ACCORDING to Ben Folds there are two kinds of cities, the kinds that have a symphony orchestra and the kinds that don’t.

The kinds that don’t are crap.

Given the West Australian Symphony Orchestra was the first orchestra to collaborate with the rock star, at Kings Park in 2005, that must make Perth a pretty special city.

In the almost 10 years since those memorable sold out outdoor performances, Folds has collaborated with orchestras across Australia and the United States.

Last night he reunited with WASO at Perth Concert Hall and once again introduced orchestral music to a diverse audience, imploring them to come back and listen to non-pop music.

“My stuff’s not bad, but there is other stuff that is a lot better,” he said in a speech in which he described orchestras as the “highest form of civilisation”, built on the idea that everyone works together in harmony — a concept our politicians struggle with.

“When the rest of us were souping up cars or making out with boys and girls, they weren’t doing that, and that’s why they’re so good,” he joked.

The 17-song set featured most of the biggest hits from Ben Folds Five and his solo career — Brick, Zak and Sarah, One Angry Dwarf and audience sing along Not The Same — as well as a couple of surprises.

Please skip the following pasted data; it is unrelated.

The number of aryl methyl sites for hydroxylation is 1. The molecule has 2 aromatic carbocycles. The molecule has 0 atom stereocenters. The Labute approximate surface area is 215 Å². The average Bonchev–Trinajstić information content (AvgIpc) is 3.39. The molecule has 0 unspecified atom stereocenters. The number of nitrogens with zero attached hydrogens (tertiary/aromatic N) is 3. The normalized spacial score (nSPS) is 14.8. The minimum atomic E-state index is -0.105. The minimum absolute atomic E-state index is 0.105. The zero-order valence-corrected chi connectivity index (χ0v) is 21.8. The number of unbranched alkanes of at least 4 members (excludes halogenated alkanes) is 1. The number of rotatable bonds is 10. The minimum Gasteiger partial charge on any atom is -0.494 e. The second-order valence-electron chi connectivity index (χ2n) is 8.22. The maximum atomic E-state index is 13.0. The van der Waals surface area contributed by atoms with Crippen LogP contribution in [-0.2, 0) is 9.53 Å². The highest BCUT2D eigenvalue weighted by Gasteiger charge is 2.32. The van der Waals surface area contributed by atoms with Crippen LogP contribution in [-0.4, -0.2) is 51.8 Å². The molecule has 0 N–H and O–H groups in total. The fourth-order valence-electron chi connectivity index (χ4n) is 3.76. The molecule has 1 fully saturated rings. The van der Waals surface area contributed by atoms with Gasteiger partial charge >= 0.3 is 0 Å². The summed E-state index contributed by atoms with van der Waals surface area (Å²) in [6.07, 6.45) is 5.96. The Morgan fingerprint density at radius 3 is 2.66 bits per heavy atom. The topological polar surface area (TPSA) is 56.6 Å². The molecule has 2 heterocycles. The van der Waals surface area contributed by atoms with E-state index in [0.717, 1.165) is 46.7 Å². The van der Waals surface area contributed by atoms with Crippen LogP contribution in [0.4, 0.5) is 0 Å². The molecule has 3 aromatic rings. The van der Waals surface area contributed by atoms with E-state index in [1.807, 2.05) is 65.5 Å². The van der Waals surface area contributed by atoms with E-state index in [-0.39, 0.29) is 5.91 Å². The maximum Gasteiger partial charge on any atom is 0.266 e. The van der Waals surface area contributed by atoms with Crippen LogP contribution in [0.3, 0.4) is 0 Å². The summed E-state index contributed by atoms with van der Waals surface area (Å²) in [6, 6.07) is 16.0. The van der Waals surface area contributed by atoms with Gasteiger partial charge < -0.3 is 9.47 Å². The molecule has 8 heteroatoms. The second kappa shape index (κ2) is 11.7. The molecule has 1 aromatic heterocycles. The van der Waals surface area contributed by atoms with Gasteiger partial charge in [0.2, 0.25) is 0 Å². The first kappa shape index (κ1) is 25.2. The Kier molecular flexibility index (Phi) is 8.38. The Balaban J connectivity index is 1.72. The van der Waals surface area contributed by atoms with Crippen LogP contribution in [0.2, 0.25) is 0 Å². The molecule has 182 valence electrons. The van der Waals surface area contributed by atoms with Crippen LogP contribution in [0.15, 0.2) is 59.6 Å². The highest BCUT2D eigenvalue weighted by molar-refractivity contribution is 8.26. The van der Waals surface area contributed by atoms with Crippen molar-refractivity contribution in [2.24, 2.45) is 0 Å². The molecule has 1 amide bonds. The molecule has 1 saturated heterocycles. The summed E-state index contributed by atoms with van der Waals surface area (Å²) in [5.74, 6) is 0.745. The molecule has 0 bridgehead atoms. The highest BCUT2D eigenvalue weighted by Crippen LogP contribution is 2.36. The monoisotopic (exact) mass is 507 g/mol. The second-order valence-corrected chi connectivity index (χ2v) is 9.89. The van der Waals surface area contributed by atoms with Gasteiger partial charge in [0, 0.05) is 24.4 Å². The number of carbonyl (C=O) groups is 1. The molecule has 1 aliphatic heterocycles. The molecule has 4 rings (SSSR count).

The first surprise was an elaborate original piano concerto penned by Folds in which he let absolutely let rip on the keys. It might not have been to the taste of classical music aficionados, but it was a lot of fun.

And when he finally acknowledged a eager fan who had shouted out “Rock This Bitch” a couple times, Folds explained it was his cue to hold an onstage composing session.

“You do whatever you want,” he told the percussion and trumpeter, as he made up versus for the bass, cello, violins and horns.

With lyrics based on Perth’s Wikipedia entry, he starting off singing about the city’s population (1.97 million people) and the Swan River Colony, before morphing into a chorus about his friend, and local hero, Tim Minchin.

As a teenager in the late 90s/early 2000s, Folds was part of the soundtrack to my youth. While it’s now more than a decade since many of Folds’ hits were released, his mastery of storytelling means they remain just a moving.

The lyrics to Fred Jones Part 2, a song seemingly about newspaper redundancies before that was even a common thing, now resonate even more.

While Folds was the undoubted celebrity star of the show, he enthusiastically took his lead from conductor Nicholas Buc and was always quick to acknowledge members of the orchestra as the two musical worlds blended faultlessly.

The obligtrary encore heralded Narcolepsy and the thumping Army before Folds — and WASO — finished with a deserved standing ovation.

Read more: Review: Ben Folds and WA Symphony Orchestra at Perth Concert Hall

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